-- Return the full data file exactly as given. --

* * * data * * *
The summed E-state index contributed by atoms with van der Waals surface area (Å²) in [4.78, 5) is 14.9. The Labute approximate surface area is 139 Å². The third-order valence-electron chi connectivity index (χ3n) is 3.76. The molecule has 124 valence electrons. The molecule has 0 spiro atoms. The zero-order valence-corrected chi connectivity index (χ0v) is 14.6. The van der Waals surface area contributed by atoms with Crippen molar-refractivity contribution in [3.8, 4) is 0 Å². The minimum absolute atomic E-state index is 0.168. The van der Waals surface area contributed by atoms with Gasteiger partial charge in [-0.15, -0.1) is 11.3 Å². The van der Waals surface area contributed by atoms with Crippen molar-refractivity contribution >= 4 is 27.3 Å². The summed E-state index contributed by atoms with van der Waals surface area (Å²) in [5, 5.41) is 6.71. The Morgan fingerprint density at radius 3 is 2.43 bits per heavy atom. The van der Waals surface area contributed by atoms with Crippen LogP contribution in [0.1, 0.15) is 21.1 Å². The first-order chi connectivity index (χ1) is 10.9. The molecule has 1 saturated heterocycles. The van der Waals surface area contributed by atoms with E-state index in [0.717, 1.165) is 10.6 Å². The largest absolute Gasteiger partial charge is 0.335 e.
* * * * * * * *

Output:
The summed E-state index contributed by atoms with van der Waals surface area (Å²) in [4.78, 5) is 14.9. The Labute approximate surface area is 139 Å². The third-order valence-electron chi connectivity index (χ3n) is 3.76. The molecule has 124 valence electrons. The molecule has 0 spiro atoms. The zero-order valence-corrected chi connectivity index (χ0v) is 14.6. The van der Waals surface area contributed by atoms with Crippen molar-refractivity contribution in [3.8, 4) is 0 Å². The minimum absolute atomic E-state index is 0.168. The van der Waals surface area contributed by atoms with Gasteiger partial charge in [-0.15, -0.1) is 11.3 Å². The van der Waals surface area contributed by atoms with Crippen molar-refractivity contribution >= 4 is 27.3 Å². The summed E-state index contributed by atoms with van der Waals surface area (Å²) in [5, 5.41) is 6.71. The Morgan fingerprint density at radius 3 is 2.43 bits per heavy atom. The van der Waals surface area contributed by atoms with Crippen LogP contribution in [0.1, 0.15) is 21.1 Å². The first-order chi connectivity index (χ1) is 10.9. The molecule has 1 saturated heterocycles. The van der Waals surface area contributed by atoms with E-state index in [0.717, 1.165) is 10.6 Å². The largest absolute Gasteiger partial charge is 0.335 e.